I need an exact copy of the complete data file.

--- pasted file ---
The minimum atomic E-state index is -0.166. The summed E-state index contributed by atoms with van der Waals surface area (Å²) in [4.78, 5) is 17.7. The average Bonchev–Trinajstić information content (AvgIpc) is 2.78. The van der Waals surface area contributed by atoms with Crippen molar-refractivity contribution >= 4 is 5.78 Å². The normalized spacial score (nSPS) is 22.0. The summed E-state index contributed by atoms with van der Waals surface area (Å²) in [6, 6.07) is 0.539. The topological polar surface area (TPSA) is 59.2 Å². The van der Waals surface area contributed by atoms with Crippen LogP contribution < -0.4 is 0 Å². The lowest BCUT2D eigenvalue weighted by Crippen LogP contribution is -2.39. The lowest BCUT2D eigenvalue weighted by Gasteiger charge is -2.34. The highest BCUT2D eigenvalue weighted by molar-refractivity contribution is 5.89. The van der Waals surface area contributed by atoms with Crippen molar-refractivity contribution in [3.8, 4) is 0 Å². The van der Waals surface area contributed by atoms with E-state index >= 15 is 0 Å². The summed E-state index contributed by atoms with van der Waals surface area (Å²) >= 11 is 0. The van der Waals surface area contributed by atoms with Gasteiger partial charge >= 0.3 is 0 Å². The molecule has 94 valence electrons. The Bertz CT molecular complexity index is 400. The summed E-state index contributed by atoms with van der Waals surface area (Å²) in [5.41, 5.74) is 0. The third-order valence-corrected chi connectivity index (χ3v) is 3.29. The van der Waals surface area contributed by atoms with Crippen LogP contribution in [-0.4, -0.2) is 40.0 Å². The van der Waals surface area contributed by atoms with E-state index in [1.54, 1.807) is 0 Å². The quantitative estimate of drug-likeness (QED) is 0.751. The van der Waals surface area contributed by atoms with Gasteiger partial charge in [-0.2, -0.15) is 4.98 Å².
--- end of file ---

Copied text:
The minimum atomic E-state index is -0.166. The summed E-state index contributed by atoms with van der Waals surface area (Å²) in [4.78, 5) is 17.7. The average Bonchev–Trinajstić information content (AvgIpc) is 2.78. The van der Waals surface area contributed by atoms with Crippen molar-refractivity contribution >= 4 is 5.78 Å². The normalized spacial score (nSPS) is 22.0. The summed E-state index contributed by atoms with van der Waals surface area (Å²) in [6, 6.07) is 0.539. The topological polar surface area (TPSA) is 59.2 Å². The van der Waals surface area contributed by atoms with Crippen LogP contribution < -0.4 is 0 Å². The lowest BCUT2D eigenvalue weighted by Crippen LogP contribution is -2.39. The lowest BCUT2D eigenvalue weighted by Gasteiger charge is -2.34. The highest BCUT2D eigenvalue weighted by molar-refractivity contribution is 5.89. The van der Waals surface area contributed by atoms with Crippen molar-refractivity contribution in [3.8, 4) is 0 Å². The van der Waals surface area contributed by atoms with E-state index >= 15 is 0 Å². The summed E-state index contributed by atoms with van der Waals surface area (Å²) >= 11 is 0. The van der Waals surface area contributed by atoms with Gasteiger partial charge >= 0.3 is 0 Å². The molecule has 94 valence electrons. The Bertz CT molecular complexity index is 400. The summed E-state index contributed by atoms with van der Waals surface area (Å²) in [5.41, 5.74) is 0. The third-order valence-corrected chi connectivity index (χ3v) is 3.29. The van der Waals surface area contributed by atoms with Crippen LogP contribution in [-0.4, -0.2) is 40.0 Å². The van der Waals surface area contributed by atoms with E-state index in [1.54, 1.807) is 0 Å². The quantitative estimate of drug-likeness (QED) is 0.751. The van der Waals surface area contributed by atoms with Gasteiger partial charge in [-0.2, -0.15) is 4.98 Å².